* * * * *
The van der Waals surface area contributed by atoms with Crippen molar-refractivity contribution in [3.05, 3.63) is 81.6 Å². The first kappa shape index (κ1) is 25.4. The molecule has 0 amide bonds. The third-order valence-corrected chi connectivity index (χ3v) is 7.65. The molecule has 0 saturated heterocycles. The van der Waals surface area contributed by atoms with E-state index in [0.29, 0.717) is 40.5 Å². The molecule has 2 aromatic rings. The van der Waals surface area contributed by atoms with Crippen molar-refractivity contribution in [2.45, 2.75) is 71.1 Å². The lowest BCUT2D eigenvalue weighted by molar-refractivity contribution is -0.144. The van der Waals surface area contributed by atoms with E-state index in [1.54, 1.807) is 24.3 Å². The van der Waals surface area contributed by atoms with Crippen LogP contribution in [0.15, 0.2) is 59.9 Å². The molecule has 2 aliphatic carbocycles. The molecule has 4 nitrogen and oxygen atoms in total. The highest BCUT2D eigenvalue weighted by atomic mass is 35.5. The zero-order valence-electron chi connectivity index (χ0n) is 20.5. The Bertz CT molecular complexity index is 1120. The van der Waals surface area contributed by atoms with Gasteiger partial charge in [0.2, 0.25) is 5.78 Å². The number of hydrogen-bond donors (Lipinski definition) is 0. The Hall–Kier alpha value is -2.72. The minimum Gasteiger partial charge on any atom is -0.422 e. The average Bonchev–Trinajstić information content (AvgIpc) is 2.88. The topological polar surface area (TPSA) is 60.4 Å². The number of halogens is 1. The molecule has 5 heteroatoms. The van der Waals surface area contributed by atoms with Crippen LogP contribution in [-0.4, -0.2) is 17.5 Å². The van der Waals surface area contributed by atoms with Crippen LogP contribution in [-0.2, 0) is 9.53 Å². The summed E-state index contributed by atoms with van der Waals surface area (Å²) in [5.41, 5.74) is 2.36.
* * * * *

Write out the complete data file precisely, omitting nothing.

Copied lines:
The van der Waals surface area contributed by atoms with Crippen molar-refractivity contribution in [3.05, 3.63) is 81.6 Å². The first kappa shape index (κ1) is 25.4. The molecule has 0 amide bonds. The third-order valence-corrected chi connectivity index (χ3v) is 7.65. The molecule has 0 saturated heterocycles. The van der Waals surface area contributed by atoms with E-state index in [0.29, 0.717) is 40.5 Å². The molecule has 2 aromatic rings. The van der Waals surface area contributed by atoms with Crippen molar-refractivity contribution in [2.45, 2.75) is 71.1 Å². The lowest BCUT2D eigenvalue weighted by molar-refractivity contribution is -0.144. The van der Waals surface area contributed by atoms with E-state index in [1.54, 1.807) is 24.3 Å². The van der Waals surface area contributed by atoms with Crippen LogP contribution in [0.15, 0.2) is 59.9 Å². The molecule has 2 aliphatic carbocycles. The molecule has 4 nitrogen and oxygen atoms in total. The highest BCUT2D eigenvalue weighted by atomic mass is 35.5. The zero-order valence-electron chi connectivity index (χ0n) is 20.5. The Bertz CT molecular complexity index is 1120. The van der Waals surface area contributed by atoms with Gasteiger partial charge in [0.2, 0.25) is 5.78 Å². The number of hydrogen-bond donors (Lipinski definition) is 0. The Hall–Kier alpha value is -2.72. The minimum Gasteiger partial charge on any atom is -0.422 e. The average Bonchev–Trinajstić information content (AvgIpc) is 2.88. The topological polar surface area (TPSA) is 60.4 Å². The number of halogens is 1. The molecule has 5 heteroatoms. The van der Waals surface area contributed by atoms with Crippen LogP contribution in [-0.4, -0.2) is 17.5 Å². The van der Waals surface area contributed by atoms with Crippen LogP contribution in [-0.2, 0) is 9.53 Å². The summed E-state index contributed by atoms with van der Waals surface area (Å²) in [5.41, 5.74) is 2.36.